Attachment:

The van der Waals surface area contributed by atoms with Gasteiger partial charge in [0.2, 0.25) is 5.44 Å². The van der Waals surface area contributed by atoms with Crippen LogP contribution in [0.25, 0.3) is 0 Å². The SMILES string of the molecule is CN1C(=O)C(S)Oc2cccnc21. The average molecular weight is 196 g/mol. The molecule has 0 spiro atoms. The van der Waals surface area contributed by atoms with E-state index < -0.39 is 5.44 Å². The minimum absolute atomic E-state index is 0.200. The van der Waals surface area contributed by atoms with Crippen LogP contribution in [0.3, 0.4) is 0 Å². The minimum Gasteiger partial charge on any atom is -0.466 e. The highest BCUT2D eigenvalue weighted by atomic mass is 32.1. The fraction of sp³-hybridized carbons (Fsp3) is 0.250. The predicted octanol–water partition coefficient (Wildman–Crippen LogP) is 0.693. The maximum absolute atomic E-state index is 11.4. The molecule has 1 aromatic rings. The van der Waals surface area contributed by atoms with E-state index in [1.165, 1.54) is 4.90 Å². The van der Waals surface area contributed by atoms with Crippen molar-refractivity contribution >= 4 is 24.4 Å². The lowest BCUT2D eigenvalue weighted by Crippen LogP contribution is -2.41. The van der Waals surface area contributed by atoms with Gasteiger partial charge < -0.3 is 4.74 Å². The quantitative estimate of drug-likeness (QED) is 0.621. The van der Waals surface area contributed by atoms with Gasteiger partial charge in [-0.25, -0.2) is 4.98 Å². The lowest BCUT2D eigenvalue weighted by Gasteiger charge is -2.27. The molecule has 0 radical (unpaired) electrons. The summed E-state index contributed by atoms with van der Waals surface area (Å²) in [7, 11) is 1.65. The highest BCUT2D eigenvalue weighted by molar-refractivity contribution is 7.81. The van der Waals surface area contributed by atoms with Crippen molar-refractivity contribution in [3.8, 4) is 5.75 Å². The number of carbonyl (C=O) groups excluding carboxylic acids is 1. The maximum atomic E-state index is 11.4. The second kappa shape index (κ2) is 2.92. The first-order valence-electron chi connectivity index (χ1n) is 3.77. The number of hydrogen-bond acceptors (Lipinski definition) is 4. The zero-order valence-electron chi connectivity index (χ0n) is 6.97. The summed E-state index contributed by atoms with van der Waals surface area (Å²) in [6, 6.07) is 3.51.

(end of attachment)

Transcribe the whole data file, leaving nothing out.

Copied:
The van der Waals surface area contributed by atoms with Gasteiger partial charge in [0.2, 0.25) is 5.44 Å². The van der Waals surface area contributed by atoms with Crippen LogP contribution in [0.25, 0.3) is 0 Å². The SMILES string of the molecule is CN1C(=O)C(S)Oc2cccnc21. The average molecular weight is 196 g/mol. The molecule has 0 spiro atoms. The van der Waals surface area contributed by atoms with E-state index < -0.39 is 5.44 Å². The minimum absolute atomic E-state index is 0.200. The van der Waals surface area contributed by atoms with Crippen LogP contribution in [0.3, 0.4) is 0 Å². The minimum Gasteiger partial charge on any atom is -0.466 e. The highest BCUT2D eigenvalue weighted by atomic mass is 32.1. The fraction of sp³-hybridized carbons (Fsp3) is 0.250. The predicted octanol–water partition coefficient (Wildman–Crippen LogP) is 0.693. The maximum absolute atomic E-state index is 11.4. The molecule has 1 aromatic rings. The van der Waals surface area contributed by atoms with E-state index in [1.165, 1.54) is 4.90 Å². The van der Waals surface area contributed by atoms with Crippen molar-refractivity contribution >= 4 is 24.4 Å². The lowest BCUT2D eigenvalue weighted by Crippen LogP contribution is -2.41. The van der Waals surface area contributed by atoms with Gasteiger partial charge < -0.3 is 4.74 Å². The quantitative estimate of drug-likeness (QED) is 0.621. The van der Waals surface area contributed by atoms with Gasteiger partial charge in [-0.25, -0.2) is 4.98 Å². The lowest BCUT2D eigenvalue weighted by Gasteiger charge is -2.27. The molecule has 0 radical (unpaired) electrons. The summed E-state index contributed by atoms with van der Waals surface area (Å²) in [7, 11) is 1.65. The highest BCUT2D eigenvalue weighted by molar-refractivity contribution is 7.81. The van der Waals surface area contributed by atoms with Crippen molar-refractivity contribution in [3.8, 4) is 5.75 Å². The number of carbonyl (C=O) groups excluding carboxylic acids is 1. The maximum atomic E-state index is 11.4. The second kappa shape index (κ2) is 2.92. The first-order valence-electron chi connectivity index (χ1n) is 3.77. The number of hydrogen-bond acceptors (Lipinski definition) is 4. The zero-order valence-electron chi connectivity index (χ0n) is 6.97. The summed E-state index contributed by atoms with van der Waals surface area (Å²) in [6, 6.07) is 3.51.